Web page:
Another federal agency, the National Labor Relations Board, protects employees’ rights to organize to improve their wages and working conditions. The NLRB just enacted a new rule that establishes the standard for determining whether joint employment exists under the National Labor relations Act. Under the rule, which will go into effect April 27, joint employment would exist:
only if the two employers share or codetermine the employees’ essential terms and conditions of employment, which are exclusively defined as wages, benefits, hours of work, hiring, discharge, discipline, supervision, and direction.
This is a role that vanishingly few franchisors play. In the same vein, the NLRB recently settled a joint employment case against McDonald’s Corp. that the franchise industry had been watching with great interest.
3. Employee Noncompete Restrictions
Another employment issue that has gained increasing traction is noncompete clauses in franchise agreements. These clauses often prohibit even hourly workers from competing with the franchisor’s business. Noncompetes fall squarely within the meaning of anti-competitive behavior, again within the scope of antitrust law.
A noncompete provision in an employment agreement is enforceable in New York and many other states only to the extent that it is necessary to protect the employer’s legitimate interests, does not impose an undue hardship on the employee, does not harm the public, and is reasonable in time period and geographic scope.
California takes this one step further. Except where the noncompete is necessary to protect a trade secret, an employee noncompete clause will generally be void in California.
Last fall, the Washington Attorney General’s Office entered into a consent decree with the coffee chain Mercurys Coffee Co. in which that company waived its right to enforce all existing noncompete agreements except those with the company’s officers. The company also agreed for a period of five years not to include a noncompete provision in any employment agreements for employees earning less than $100,000 a year.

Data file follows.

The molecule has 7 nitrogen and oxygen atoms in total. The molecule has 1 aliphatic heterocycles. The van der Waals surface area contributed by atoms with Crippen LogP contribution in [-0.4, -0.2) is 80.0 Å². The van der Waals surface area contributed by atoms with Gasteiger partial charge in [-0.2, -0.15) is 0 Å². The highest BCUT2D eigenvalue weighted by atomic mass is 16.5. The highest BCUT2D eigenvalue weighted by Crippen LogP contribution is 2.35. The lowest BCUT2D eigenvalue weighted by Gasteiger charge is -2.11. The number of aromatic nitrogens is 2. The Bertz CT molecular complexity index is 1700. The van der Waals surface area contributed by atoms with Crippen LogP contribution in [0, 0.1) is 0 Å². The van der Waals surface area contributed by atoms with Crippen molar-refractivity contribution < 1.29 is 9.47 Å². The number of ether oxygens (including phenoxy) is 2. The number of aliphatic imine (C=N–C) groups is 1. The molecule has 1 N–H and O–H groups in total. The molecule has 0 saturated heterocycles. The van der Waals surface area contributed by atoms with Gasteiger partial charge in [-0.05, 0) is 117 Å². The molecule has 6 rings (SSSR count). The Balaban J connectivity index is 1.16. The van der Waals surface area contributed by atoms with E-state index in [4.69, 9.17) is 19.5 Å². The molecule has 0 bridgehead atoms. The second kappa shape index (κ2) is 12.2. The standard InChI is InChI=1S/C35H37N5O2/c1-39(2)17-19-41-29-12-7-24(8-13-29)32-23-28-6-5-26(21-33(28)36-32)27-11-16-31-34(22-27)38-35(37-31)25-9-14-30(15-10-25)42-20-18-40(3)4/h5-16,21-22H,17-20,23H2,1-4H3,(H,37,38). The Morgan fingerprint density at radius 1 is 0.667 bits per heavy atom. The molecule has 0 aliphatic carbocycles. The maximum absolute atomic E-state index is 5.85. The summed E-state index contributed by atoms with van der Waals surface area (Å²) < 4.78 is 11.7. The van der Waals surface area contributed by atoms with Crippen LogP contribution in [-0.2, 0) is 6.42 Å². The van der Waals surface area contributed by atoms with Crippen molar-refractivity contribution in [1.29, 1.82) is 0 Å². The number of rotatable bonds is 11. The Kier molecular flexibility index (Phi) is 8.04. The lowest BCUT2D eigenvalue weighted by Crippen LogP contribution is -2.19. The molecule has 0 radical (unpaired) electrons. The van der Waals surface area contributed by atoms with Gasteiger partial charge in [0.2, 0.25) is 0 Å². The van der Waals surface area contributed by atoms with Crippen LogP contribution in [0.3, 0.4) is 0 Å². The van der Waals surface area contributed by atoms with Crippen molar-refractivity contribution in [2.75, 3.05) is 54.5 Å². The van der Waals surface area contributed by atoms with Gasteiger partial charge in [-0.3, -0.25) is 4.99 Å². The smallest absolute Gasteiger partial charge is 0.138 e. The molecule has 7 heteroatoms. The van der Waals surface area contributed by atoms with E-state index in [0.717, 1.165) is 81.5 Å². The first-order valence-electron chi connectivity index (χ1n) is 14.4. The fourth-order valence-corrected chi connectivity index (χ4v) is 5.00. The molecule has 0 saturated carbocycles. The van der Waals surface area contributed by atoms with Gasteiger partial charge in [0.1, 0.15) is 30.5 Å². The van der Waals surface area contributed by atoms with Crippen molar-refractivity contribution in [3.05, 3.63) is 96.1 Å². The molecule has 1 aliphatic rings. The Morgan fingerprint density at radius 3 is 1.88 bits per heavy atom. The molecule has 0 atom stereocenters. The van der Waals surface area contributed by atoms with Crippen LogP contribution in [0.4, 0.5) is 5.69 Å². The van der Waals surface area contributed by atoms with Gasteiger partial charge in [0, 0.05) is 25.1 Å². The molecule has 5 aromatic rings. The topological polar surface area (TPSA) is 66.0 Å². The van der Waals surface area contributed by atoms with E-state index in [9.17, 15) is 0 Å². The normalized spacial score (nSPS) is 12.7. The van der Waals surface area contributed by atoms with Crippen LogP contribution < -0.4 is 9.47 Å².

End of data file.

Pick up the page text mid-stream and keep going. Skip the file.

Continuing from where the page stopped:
The Attorney General’s Office stated that the company’s noncompete agreement “suppresses competition for workers — including competition for better compensation, benefits, or working conditions — and constitutes an unfair method of competition” in violation of Washington law.
The Federal Trade Commission hosted a workshop on noncompete clauses on Jan. 9.] In his prepared remarks, FTC Commissioner Noah Joshua Phillips bemoaned the decrease in labor mobility in the U.S. in recent decades. Some of that loss of mobility, he said, may be related to worker noncompete restrictions, leading some to push for FTC rulemaking to address noncompetes.
In her remarks at that workshop, FTC Commissioner Rebecca Kelly Slaughter stated that the FTC is exploring the need to impose federal rules protecting workers from overly restrictive noncompete provisions. She said that “ensuring competitive labor markets is a key ingredient of the recipe for improving economic justice for workers.”
She cited a 2016 settlement between the Illinois Attorney General’s Office and Jimmy John’s limiting that company’s right to enforce its noncompete clauses with Illinois workers. She also cited the 2018 settlement between WeWork Co. Inc. and the New York Attorney General’s Office.
Franchisors commonly require their franchisee owners and some franchisee employees to sign personal undertakings that include the obligation to comply with the noncompete obligations to the same extent that the franchisee entity is required not to compete. With recent developments in mind, franchisors are likely to restrict personal noncompete obligations to owners, officers and managers. Similarly, it is likely that fewer franchisors will impose noncompete obligations on hourly workers and other employees who do not have access to the franchisor’s confidential information.
ABOUT THOMAS PITEGOFF
Tom Pitegoff is an internationally recognized leader in the franchise field. He drafts franchise agreements and disclosure documents, obtains state franchise registrations and provides ongoing franchise compliance counseling services. He represents foreign franchisors in their U.S. business and U.S. franchisors expanding abroad.